Nkrumah started his teaching career at the Roman Catholic Junior School in Elmina. The pupils he taught were so fond of to the extent that sometimes they went home with him.
He used his spare time to help found the Teacher’s Association in Elmina.to better the lot of teachers. This Association aimed at improving the status of teachers, supplying them with the means of airing some of their grievances and getting them addressed by the authorities. After one year in Elmina, he was transferred to Axim and became the Headmaster of the Roman Catholic Junior School. While there, he took a private course to prepare for the London Matriculation exams but failed the exams in Latin and Mathematics.
Here, too he used his spare time profitably to form the Nzima literature society as well as other literary societies in the Axim area. It was through this work that he met Mr. SR Wood, the Secretary of the National Congress British West African States who introduced him to politics and had long conversations with him about the political history of the Gold Coast.
In 1933 the Roman Catholic Mission in Ghana opened a seminary at Amissano near Elmina to train its clergy and Nkrumah was sent to teach there. There he regained his religious fervor, which he had almost abandoned. For a while, he even considered the idea of becoming a priest himself. However, the desire to further his studies took over, and he abandoned this idea.
After graduating from Lincoln in 1939, he was invited to be an Assistant Lecturer in Philosophy and so began to teach at Lincoln that same year. By the time he graduated from the Lincoln Seminary and received his Msc Degree in Education from the University of Pennsylvania., he had become a full instructor in Philosophy and first year Greek and Negro History.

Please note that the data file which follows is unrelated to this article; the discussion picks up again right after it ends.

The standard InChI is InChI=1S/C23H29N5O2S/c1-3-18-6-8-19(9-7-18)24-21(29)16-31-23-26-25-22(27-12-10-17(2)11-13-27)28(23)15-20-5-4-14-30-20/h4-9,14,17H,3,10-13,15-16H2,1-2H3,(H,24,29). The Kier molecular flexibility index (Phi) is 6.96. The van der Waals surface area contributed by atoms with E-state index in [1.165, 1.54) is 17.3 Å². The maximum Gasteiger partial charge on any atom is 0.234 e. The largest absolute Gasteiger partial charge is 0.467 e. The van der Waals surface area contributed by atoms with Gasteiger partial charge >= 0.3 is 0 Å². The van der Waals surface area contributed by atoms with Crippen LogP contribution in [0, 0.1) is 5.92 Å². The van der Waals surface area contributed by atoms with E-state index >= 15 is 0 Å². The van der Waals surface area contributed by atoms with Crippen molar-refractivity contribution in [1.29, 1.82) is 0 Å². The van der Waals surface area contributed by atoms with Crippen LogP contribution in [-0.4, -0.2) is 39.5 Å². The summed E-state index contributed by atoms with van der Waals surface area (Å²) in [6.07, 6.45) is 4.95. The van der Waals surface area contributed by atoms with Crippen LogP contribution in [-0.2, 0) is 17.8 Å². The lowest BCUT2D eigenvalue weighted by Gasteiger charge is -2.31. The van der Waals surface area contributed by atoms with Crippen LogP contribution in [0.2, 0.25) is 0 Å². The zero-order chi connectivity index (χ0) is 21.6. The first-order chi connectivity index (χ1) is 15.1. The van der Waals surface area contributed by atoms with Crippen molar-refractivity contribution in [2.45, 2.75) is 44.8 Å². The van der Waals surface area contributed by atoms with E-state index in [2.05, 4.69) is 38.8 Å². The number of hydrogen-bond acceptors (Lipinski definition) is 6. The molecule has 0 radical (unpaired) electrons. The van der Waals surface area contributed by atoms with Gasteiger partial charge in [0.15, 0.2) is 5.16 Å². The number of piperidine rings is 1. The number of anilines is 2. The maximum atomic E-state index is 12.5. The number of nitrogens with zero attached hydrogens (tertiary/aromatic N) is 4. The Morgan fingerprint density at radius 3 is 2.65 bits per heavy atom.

Negro history was very popular and his classes were always packed to capacity. In 1944, he was voted as the most outstanding professor of the year by the Lincolnian, the magazine of Lincoln University
Whilst pursuing his intellectual curiosity, Nkrumah was deeply involved in African studies. He established the African Studies Section at the University of Pennsylvania. He was in favour of the maintenance of African traditions.
Times were hard for Nkrumah for most of his student days abroad. To sustain himself, he did several jobs besides lecturing. He worked as a counter in a shipbuilding yard every day from 12 midnight until 8 the following morning, a job through which he caught pneumonia and nearly died. He also tried selling fish in street corners in Harlem but this proved to be non-profitable. Next, he worked in a soap factory but this too did not work out. He later got a job with a shipping line where he washed dishes, waited, and eventually became a bellhop.
While he was at the Lincoln Seminary, he spent a lot of time preaching in black churches. Almost every Sunday, he was booked to preach in one church or the other and enjoyed doing it.